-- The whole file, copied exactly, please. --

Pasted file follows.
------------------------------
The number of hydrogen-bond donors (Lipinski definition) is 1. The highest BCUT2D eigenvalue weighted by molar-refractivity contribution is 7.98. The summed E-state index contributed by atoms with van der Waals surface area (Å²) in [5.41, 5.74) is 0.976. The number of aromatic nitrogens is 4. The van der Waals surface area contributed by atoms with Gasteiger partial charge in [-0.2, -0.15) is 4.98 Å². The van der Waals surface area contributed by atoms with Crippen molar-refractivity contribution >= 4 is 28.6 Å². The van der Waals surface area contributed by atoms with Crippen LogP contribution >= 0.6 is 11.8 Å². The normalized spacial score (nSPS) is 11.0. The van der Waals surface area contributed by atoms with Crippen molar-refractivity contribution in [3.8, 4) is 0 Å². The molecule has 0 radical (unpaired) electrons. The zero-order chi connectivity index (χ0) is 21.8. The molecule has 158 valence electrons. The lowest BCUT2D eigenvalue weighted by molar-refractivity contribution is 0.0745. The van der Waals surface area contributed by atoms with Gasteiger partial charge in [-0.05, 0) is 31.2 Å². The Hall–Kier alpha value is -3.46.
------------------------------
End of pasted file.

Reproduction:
The number of hydrogen-bond donors (Lipinski definition) is 1. The highest BCUT2D eigenvalue weighted by molar-refractivity contribution is 7.98. The summed E-state index contributed by atoms with van der Waals surface area (Å²) in [5.41, 5.74) is 0.976. The number of aromatic nitrogens is 4. The van der Waals surface area contributed by atoms with Gasteiger partial charge in [-0.2, -0.15) is 4.98 Å². The van der Waals surface area contributed by atoms with Crippen molar-refractivity contribution >= 4 is 28.6 Å². The van der Waals surface area contributed by atoms with Crippen LogP contribution >= 0.6 is 11.8 Å². The normalized spacial score (nSPS) is 11.0. The van der Waals surface area contributed by atoms with Crippen molar-refractivity contribution in [3.8, 4) is 0 Å². The molecule has 0 radical (unpaired) electrons. The zero-order chi connectivity index (χ0) is 21.8. The molecule has 158 valence electrons. The lowest BCUT2D eigenvalue weighted by molar-refractivity contribution is 0.0745. The van der Waals surface area contributed by atoms with Gasteiger partial charge in [-0.05, 0) is 31.2 Å². The Hall–Kier alpha value is -3.46.